Hatfield Court is some five miles from Leominster, and five from Bromyard; the original 17th century building is in a ruinous state, with a more modern house adjoining the old walls.
The first owner that I have found was Thomas Holder, who remained there until 1844 when he put all of his stock and farming equipment up for sale by auction. He had amassed an impressive herd of Herefordshire cattle, along with top class sheep and pigs, and 23 horses.
1841 – “A waggoner in the employ of Mr. Holder of Hatfield Court, accompanied by another countryman, left Leominster in a state of intoxication; when near the Etnam street Gate, they feel and, from the exposure, soon became inanimate; in this state their lives would surely have been forfeited to their imprudence and folly, had not Mr. Froysell, surgeon, passed at the time. That gentleman with the greatest kindness and humanity, had them conveyed to the Chequers Inn, where, with the greatest care and attention, after some hours, one of the men recovered, and the other, after still further trouble, was restored, and both are doing well. Too much praise cannot be bestowed on the fortunate and successful exertions of the medical gentleman Mr. Froysell.”
Hatfield Court Household and Servants 1841 census
|Thomas Holder||69||b. Herefordshire|
|Thomas Holder||45||b. Herefordshire|
|Mary Ann Holder||25||b. Herefordshire|
|Bettice Holder||20||b. Herefordshire|
|Ann Preece||20||b. Herefordshire|
|Maria Martin||20||b. Herefordshire|
|Richard Griffiths||15||b. Herefordshire|
|James Smith||24||b. Herefordshire|
|Joseph Martin||18||b. Herefordshire|
|John Pritchard||14||b. Herefordshire|
Hatfield Court Household and Servants 1861 census
|George Bedford||37||Farmer of 450 Acres b. Leominster, Herefordshire|
|Elizabeth Bedford||29||Wife b. Leominster, Herefordshire|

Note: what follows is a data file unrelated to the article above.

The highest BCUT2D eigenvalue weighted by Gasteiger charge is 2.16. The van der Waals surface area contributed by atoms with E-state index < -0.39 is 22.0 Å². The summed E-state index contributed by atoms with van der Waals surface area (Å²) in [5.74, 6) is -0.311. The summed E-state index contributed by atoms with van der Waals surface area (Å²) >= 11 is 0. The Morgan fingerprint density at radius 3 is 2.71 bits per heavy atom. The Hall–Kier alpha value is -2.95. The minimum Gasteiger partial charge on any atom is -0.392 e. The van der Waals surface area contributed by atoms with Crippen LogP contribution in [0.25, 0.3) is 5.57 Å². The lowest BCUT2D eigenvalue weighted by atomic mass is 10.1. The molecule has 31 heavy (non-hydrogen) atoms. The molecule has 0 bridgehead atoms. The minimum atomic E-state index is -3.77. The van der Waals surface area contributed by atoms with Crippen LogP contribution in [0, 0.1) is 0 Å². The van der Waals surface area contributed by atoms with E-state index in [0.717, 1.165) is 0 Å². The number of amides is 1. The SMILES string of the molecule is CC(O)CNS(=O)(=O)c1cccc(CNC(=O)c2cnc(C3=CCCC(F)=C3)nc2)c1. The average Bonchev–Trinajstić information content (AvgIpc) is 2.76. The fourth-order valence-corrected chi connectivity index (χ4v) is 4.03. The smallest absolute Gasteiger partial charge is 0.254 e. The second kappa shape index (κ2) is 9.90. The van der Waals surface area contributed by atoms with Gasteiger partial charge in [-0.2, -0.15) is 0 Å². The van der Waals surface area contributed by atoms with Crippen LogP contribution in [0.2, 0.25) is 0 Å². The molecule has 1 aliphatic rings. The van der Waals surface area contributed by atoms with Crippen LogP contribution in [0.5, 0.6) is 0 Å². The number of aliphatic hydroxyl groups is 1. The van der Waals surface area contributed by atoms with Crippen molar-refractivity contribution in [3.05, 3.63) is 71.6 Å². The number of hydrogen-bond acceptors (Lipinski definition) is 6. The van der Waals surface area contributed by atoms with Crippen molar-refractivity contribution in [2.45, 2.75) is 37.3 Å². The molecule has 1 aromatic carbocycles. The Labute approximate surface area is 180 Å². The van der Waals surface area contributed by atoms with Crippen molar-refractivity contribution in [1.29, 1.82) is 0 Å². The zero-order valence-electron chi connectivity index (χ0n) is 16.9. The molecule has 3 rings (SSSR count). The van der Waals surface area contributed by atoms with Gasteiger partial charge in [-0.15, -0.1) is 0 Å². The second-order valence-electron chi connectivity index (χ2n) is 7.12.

|George Francis Bedford||6||Son b. Leominster, Herefordshire|
|Agnes Elizabeth Bedford||4||Daughter b. Leominster, Herefordshire|
|Norah Bedford||2||Daughter b. Leominster, Herefordshire|
|Alice Bedford||1||Daughter b. Hatfield, Herefordshire|
|Sarah Strangward||52||Visitor, Widow b. Almeley, Herefordshire|
|Mary Wanklin||16||Servant b. Gladestry, Radnorshire|
|Sarah Howard||15||Servant b. Hatfield, Herefordshire|
|William Gord||19||Servant, Ag. Lab. b. Stoke Prior, Herefordshire|
|George Grafton||15||Servant b. Humber, Herefordshire|
|Richard Everill||13||Servant b. Leominster, Herefordshire|
Major John Howarth Ashton
By 1886, a certain Major John Howarth Ashton resided at Hatfield Court, which had by all accounts been previously occupied by his father, Mr. Thomas Ashton.
He was one of the earliest officers connected with the Duke of Lancaster’s Own Yeomanry, in which corps he took great interest. He was also a Justice of the Peace in the counties of both Lancaster and Hereford and was also deputy lieutenant of Herefordshire.
Major John Howarth Ashton was a talented artist, having pictures exhibited at the Royal Academy, and he was a great dog lover, frequently being selected to judge dogs at shows.
The following newspaper article may give some further clue as to his character:
“Major Howarth Ashton of Hatfield Court, Leominster and Knight Harbinger of the Primrose League, is a man who really ought to receive some recognition from the Tory party. In the Hereford Journal appears the following Advertisement –
Four roomed cottage to be let. Substantially built and nearly new, with three quarters of an acre of land for garden. Rent £10. No radical need apply.”
“Whilst in the Hatfield Parish Magazine, a religious publication, the Major burst forth into the following verses:
He read the Lessons twice on Sunday last,
With voice as clear and strong as in the past.
O Grand Old Man, ere yet thou hear’st the knell
That summons thee to heaven or to hell.
Cease the grim farce (thy saintly antics shock
Religious minds) nor Gold Almighty mock.
The latest effort of thy waning years
To set a noble Empire by the ears;
Truth, justice, honour, trampled in the dust,
Office the object of thy senile lust.
No longer at the lecturn masquerade